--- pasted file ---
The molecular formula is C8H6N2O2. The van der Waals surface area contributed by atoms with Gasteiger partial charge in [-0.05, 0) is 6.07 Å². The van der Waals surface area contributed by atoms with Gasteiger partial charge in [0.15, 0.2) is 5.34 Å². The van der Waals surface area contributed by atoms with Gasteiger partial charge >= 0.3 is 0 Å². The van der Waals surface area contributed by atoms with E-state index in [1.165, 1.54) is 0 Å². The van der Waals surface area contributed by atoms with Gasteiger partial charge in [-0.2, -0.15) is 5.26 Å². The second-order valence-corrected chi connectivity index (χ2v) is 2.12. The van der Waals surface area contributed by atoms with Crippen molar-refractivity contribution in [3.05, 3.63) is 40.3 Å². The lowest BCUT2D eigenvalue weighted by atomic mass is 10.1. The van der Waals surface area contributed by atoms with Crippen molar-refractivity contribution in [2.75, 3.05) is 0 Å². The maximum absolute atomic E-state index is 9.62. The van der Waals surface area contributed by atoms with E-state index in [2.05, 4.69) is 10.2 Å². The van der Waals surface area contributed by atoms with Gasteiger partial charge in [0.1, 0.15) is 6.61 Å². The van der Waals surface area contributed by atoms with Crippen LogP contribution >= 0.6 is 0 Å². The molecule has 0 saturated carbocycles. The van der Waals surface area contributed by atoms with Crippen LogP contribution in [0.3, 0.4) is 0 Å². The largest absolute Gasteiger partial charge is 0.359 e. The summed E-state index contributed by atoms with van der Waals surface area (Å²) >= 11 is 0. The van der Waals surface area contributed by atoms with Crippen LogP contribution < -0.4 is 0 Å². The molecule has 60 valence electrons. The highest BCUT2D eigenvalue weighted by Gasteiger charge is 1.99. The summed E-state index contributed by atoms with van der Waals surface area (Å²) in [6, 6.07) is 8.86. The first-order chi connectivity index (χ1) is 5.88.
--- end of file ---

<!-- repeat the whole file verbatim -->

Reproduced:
The molecular formula is C8H6N2O2. The van der Waals surface area contributed by atoms with Gasteiger partial charge in [-0.05, 0) is 6.07 Å². The van der Waals surface area contributed by atoms with Gasteiger partial charge in [0.15, 0.2) is 5.34 Å². The van der Waals surface area contributed by atoms with Gasteiger partial charge >= 0.3 is 0 Å². The van der Waals surface area contributed by atoms with E-state index in [1.165, 1.54) is 0 Å². The van der Waals surface area contributed by atoms with Gasteiger partial charge in [-0.2, -0.15) is 5.26 Å². The second-order valence-corrected chi connectivity index (χ2v) is 2.12. The van der Waals surface area contributed by atoms with Crippen molar-refractivity contribution in [3.05, 3.63) is 40.3 Å². The lowest BCUT2D eigenvalue weighted by atomic mass is 10.1. The van der Waals surface area contributed by atoms with Crippen molar-refractivity contribution in [2.75, 3.05) is 0 Å². The maximum absolute atomic E-state index is 9.62. The van der Waals surface area contributed by atoms with E-state index in [2.05, 4.69) is 10.2 Å². The van der Waals surface area contributed by atoms with Gasteiger partial charge in [0.1, 0.15) is 6.61 Å². The van der Waals surface area contributed by atoms with Crippen LogP contribution >= 0.6 is 0 Å². The molecule has 0 saturated carbocycles. The van der Waals surface area contributed by atoms with Crippen LogP contribution in [0.3, 0.4) is 0 Å². The largest absolute Gasteiger partial charge is 0.359 e. The summed E-state index contributed by atoms with van der Waals surface area (Å²) >= 11 is 0. The van der Waals surface area contributed by atoms with Crippen LogP contribution < -0.4 is 0 Å². The molecule has 60 valence electrons. The highest BCUT2D eigenvalue weighted by Gasteiger charge is 1.99. The summed E-state index contributed by atoms with van der Waals surface area (Å²) in [6, 6.07) is 8.86. The first-order chi connectivity index (χ1) is 5.88.